The Home Office responded, 

“there is no legal framework for the provision of drug consumption rooms in the UK and we have no plans to introduce them. The UK’s approach on drugs remains clear, we must prevent drug use in our communities and support people dependent on drugs through treatment and recovery” (BBC News, 2018). 

We are at an impasse. How can we reduce drug overdoses and reduce harm in those who are already dependent but unable or unwilling to engage in treatment at present?

Why are drug consumption rooms controversial?

DCRs are often viewed through a moral lens, although they are healthcare facilities. Goffman (1963) noted that people stigmatise others as unworthy of help due to ‘blemishes of character’ or through ‘tribal stigmas’ in which we see them as different to ourselves; that we might never be ‘that’ person who takes drugs. It may well be cognitively more comfortable to ‘other’ people who use drugs in our assessment of their need (Neale et al., 2011).  

However, a better understanding of the life circumstances of individuals can lead to less stigmatising attitudes towards those who use drugs (Sumnall et al., 2020). There is little evidence against DCRs in reports or journal articles (Pardo et al., 2018). However, the very principle of a drug consumption room can delay their opening. Successful DCRs in other countries consider the needs of those who use the service, alongside local businesses, residents, and policymakers. Over 100 sites worldwide have been successful in achieving their service objectives through a collaborative approach to opening and operation that promotes a one community approach where all voices are heard and valued. 

The evidence for DCRs outside the UK has shown they reduce overdose deaths, improve access to other forms of health care, and reduce unsafe drug use behaviours (Irvine et al., 2019; Kennedy et al., 2017; Pardo et al., 2018; Tyndall, 2003). Sites often host other harm reduction strategies such as take-home naloxone distribution or injecting advice (Irvine et al., 2019). They reduce the need for expensive emergency healthcare (Salmon et al., 2010) and reduce the cost of HIV and Hepatitis C (Behrends et al., 2019; Belackova & Salmon, 2017). They promote connections to withdrawal management services, counselling, and medication assisted treatment (Gaddis et al., 2017; Tyndall et al., 2006). Pardo et al. (2018) has summarised; much evidence of benefit, little evidence of harms.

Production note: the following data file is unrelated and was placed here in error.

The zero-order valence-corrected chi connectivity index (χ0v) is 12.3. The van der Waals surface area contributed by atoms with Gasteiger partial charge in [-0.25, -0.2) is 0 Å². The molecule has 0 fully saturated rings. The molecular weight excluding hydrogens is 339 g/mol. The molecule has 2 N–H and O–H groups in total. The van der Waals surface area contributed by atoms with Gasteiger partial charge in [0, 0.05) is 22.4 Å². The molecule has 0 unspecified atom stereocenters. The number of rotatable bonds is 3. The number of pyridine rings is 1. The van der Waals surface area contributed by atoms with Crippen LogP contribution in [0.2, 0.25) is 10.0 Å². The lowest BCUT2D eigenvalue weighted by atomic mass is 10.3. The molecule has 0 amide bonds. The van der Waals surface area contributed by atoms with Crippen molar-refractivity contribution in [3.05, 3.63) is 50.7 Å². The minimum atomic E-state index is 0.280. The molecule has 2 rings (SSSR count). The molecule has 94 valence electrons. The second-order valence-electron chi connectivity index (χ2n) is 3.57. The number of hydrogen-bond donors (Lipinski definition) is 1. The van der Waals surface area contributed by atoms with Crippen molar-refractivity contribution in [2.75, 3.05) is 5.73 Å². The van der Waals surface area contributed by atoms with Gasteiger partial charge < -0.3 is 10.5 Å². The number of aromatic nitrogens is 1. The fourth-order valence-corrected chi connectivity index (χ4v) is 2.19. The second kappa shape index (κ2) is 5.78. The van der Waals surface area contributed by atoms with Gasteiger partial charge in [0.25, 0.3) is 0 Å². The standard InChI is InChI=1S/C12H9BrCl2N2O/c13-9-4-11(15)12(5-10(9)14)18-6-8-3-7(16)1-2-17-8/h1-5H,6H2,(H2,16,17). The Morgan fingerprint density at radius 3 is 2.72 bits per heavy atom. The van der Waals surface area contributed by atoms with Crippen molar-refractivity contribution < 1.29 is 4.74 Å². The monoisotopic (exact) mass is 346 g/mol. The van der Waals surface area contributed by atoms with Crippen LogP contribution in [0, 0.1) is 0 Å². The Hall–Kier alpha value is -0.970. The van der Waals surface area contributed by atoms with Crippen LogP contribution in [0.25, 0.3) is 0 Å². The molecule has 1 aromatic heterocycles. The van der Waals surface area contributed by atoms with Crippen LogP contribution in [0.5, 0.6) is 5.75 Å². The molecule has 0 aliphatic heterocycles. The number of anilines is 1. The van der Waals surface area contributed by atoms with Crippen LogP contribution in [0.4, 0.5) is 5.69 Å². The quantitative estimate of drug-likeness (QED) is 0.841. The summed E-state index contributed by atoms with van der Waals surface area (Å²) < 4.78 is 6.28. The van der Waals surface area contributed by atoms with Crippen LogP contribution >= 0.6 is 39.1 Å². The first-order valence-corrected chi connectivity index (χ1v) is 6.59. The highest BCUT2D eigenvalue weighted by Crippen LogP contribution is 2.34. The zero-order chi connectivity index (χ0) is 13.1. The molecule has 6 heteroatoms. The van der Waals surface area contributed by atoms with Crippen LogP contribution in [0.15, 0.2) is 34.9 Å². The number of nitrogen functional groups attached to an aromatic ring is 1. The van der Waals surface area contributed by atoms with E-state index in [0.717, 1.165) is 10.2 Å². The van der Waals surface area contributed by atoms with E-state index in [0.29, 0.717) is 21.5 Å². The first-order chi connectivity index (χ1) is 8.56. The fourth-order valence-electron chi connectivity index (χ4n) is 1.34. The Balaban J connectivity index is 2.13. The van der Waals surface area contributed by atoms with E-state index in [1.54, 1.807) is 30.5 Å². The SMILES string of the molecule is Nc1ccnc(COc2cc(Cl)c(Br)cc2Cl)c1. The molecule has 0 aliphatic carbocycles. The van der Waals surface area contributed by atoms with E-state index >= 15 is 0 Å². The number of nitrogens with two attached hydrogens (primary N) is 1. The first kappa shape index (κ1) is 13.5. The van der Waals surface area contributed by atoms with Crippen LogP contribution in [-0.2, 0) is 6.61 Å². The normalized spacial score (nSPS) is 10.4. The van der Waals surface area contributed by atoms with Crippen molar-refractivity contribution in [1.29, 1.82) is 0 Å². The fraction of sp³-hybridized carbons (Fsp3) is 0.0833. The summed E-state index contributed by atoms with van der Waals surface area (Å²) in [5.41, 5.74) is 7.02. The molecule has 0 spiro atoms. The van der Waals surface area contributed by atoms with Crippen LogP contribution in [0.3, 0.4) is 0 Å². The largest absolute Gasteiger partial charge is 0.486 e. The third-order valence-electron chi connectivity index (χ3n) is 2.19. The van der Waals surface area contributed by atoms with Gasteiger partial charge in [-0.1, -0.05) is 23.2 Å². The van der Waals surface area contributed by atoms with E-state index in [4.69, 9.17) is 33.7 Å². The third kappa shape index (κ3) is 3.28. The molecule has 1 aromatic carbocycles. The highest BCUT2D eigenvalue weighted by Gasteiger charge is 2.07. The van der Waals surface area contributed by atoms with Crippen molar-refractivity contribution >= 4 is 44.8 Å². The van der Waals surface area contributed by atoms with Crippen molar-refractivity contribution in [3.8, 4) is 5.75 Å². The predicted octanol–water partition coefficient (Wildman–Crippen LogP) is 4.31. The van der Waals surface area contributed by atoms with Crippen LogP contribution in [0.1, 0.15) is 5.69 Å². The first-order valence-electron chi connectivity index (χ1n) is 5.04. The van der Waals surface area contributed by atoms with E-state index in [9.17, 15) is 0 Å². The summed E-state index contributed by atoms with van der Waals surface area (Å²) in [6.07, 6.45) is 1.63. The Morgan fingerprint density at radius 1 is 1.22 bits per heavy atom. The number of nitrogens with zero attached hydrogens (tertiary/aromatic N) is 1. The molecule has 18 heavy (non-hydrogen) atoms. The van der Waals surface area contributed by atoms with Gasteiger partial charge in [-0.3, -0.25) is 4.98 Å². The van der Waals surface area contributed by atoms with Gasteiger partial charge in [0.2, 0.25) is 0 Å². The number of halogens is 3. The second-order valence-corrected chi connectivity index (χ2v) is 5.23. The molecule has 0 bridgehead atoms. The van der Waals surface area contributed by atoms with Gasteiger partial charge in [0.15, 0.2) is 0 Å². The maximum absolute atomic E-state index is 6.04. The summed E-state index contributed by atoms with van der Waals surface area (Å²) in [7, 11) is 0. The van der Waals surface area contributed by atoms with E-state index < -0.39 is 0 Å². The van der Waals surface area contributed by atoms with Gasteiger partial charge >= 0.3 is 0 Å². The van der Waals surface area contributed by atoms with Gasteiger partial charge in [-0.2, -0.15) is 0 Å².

A key critique of this evidence is a lack of more rigorous, experimentally controlled research designs (Belackova et al., 2019); for instance, there are no randomised trials comparing DCRs to a control group. Equipoise is an ethical justification for a randomised trial for which we do not know if either trial arm will be better than the other. We know that there is evidence DCRs work elsewhere, so it would be unethical to run a trial (Maher & Salmon, 2007). Evaluation should focus on whether DCRs might lead to better outcomes than the current status quo (e.g. cost effectiveness of enhancing an existing service containing a DCR compared to the same service without this). This is particularly important as healthcare resources are scarce, and it is important to know if DCRs are worth the investment.

Engaging with concerns

Public concerns on DCRs are valid, and as psychologists, we have a duty through effective engagement and communication to alleviate worry and psychological discomfort using the emerging evidence base (Sumnall et al., 2020). For example, there can be concerns around drug related crime, drug dealing, drug related litter, or open drug consumption. Yet DCRs have been found to improve public order and reduce crime (Kennedy et al., 2017). A review by Potier et al. (2014) showed DCRs did not increase public drug injecting, drug trafficking, or drug-related crime in the surrounding environments. Leon and colleagues (2018) report the number of individuals found street injecting decreased by 28 per cent following the opening of a site. Police officers can divert individuals towards DCRs and off the streets and alleyways away from the public eye, away from schools, and away from businesses into safe, sterile environments. In countries with DCRs, business associations have reported improvement in their trading area around drug consumption sites as cited in a report from the West Midlands Police and Crime Commissioner (2020). A DCR is likely to be more effective where there are high levels of injecting drug use; it does not increase drug use but changes its local geography, moving it away from open public settings to a health setting, thus representing an opportunity for businesses to flourish without street injecting in the alleyways around their premises.